On edge: California Congress members react to ongoing pipe bomb scare

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Friday, October 26, 2018
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Increased security at home: Democrats Rep. Mark DeSaulnier and Rep. Jackie Speier speak with ABC7 News about measures they're taking as the pipe bomb scare continues.

SAN FRANCISCO (KGO) -- As more critics of President Trump have been targeted, congressional democrats from the Bay Area admit they are concerned for their safety.

Through the years, security measures at local congressional offices have been beefed up. Cameras monitor who comes in and flyers remind the staff of how to identify a suspicious package.

East Bay Congressman Mark DeSaulnier, D-Calif., said there's a heightened sense of fear today.

"They have to put all the mail through a machine to make sure that there's nothing suspicious about it. And now we're more worried about things at your place of residency," DeSaulnier said.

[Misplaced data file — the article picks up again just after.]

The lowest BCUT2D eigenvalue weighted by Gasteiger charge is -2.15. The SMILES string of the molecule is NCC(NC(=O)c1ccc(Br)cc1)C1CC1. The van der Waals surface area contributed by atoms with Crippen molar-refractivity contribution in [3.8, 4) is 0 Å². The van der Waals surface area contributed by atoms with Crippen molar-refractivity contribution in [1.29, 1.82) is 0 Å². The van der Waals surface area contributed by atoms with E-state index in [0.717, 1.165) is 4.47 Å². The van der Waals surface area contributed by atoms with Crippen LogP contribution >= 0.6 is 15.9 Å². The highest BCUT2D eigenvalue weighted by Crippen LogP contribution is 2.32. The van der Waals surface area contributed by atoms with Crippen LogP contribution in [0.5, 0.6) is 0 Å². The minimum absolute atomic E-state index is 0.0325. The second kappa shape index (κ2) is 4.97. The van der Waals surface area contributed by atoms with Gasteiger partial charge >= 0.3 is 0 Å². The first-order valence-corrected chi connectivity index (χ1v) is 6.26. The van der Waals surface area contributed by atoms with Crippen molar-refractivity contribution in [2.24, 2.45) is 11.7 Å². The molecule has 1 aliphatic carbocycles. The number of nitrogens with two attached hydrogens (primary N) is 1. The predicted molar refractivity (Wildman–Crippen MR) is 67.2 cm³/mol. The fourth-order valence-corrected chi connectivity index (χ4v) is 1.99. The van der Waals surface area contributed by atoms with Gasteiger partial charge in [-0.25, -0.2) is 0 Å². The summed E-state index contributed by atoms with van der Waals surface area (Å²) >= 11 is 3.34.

Congresswoman Jackie Speier, D-Calif., is thinking of adding security at her home and in the office.

"I think that we're all on edge," Speier said. "It almost creates an environment where you don't feel you can speak truth to power for fear that you're going to receive a package the next day."

On Thursday a police car patrolled the street in San Francisco where Sen. Dianne Feinstein, D-Calif., lives.

Meanwhile, a pipe bomb similar to the others was sent to Congresswoman Maxine Waters, D-Calif. The common denominator has been that all of them have been outspoken critics of President Trump.

"We have to keep doing what we're doing in order to make this country right; that's what I intend to do, and as the young people say, 'I ain't scared,'" Water said on Thursday.

Both Democratic House and Senate leader Nancy Pelosi and Chuck Schumer blame the president: "Time and time again the President has condoned physical violence and divided Americans with his words and his actions."

The chairman of the San Francisco Republican Party said both sides are to blame for this vile rhetoric.

"You had Maxine Waters say that it was time to confront people and possibly physically assault people. You've had even the president sort of get rough with his language sometimes. And really the message should be out here that political violence is unacceptable no matter who it comes from," Clark said.